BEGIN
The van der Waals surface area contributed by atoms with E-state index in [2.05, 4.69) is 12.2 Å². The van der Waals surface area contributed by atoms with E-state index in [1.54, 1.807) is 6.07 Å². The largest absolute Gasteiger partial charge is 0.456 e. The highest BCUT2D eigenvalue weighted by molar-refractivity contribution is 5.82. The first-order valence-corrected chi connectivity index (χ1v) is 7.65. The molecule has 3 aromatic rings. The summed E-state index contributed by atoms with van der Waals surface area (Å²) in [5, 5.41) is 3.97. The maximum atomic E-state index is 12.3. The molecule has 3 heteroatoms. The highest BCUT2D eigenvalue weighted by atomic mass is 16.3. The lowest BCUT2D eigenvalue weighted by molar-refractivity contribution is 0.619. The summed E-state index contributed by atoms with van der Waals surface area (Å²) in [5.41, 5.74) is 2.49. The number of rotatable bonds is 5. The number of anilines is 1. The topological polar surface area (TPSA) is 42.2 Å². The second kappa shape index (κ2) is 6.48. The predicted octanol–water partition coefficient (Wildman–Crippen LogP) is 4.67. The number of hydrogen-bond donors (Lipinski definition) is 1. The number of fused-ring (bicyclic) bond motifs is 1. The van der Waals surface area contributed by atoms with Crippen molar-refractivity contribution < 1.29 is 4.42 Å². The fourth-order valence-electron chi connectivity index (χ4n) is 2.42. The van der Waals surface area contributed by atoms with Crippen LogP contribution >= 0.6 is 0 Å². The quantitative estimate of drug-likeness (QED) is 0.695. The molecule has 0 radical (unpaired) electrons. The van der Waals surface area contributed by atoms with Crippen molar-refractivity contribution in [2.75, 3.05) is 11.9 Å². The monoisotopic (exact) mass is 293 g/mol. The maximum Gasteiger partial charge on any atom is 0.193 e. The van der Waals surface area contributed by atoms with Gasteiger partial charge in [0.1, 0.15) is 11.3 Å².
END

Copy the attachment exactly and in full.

The van der Waals surface area contributed by atoms with E-state index in [2.05, 4.69) is 12.2 Å². The van der Waals surface area contributed by atoms with E-state index in [1.54, 1.807) is 6.07 Å². The largest absolute Gasteiger partial charge is 0.456 e. The highest BCUT2D eigenvalue weighted by molar-refractivity contribution is 5.82. The first-order valence-corrected chi connectivity index (χ1v) is 7.65. The molecule has 3 aromatic rings. The summed E-state index contributed by atoms with van der Waals surface area (Å²) in [5, 5.41) is 3.97. The maximum atomic E-state index is 12.3. The molecule has 3 heteroatoms. The highest BCUT2D eigenvalue weighted by atomic mass is 16.3. The lowest BCUT2D eigenvalue weighted by molar-refractivity contribution is 0.619. The summed E-state index contributed by atoms with van der Waals surface area (Å²) in [5.41, 5.74) is 2.49. The number of rotatable bonds is 5. The number of anilines is 1. The topological polar surface area (TPSA) is 42.2 Å². The second kappa shape index (κ2) is 6.48. The predicted octanol–water partition coefficient (Wildman–Crippen LogP) is 4.67. The number of hydrogen-bond donors (Lipinski definition) is 1. The number of fused-ring (bicyclic) bond motifs is 1. The van der Waals surface area contributed by atoms with Crippen molar-refractivity contribution < 1.29 is 4.42 Å². The fourth-order valence-electron chi connectivity index (χ4n) is 2.42. The van der Waals surface area contributed by atoms with Crippen LogP contribution >= 0.6 is 0 Å². The quantitative estimate of drug-likeness (QED) is 0.695. The molecule has 0 radical (unpaired) electrons. The van der Waals surface area contributed by atoms with Crippen molar-refractivity contribution in [2.75, 3.05) is 11.9 Å². The monoisotopic (exact) mass is 293 g/mol. The maximum Gasteiger partial charge on any atom is 0.193 e. The van der Waals surface area contributed by atoms with Gasteiger partial charge in [0.1, 0.15) is 11.3 Å².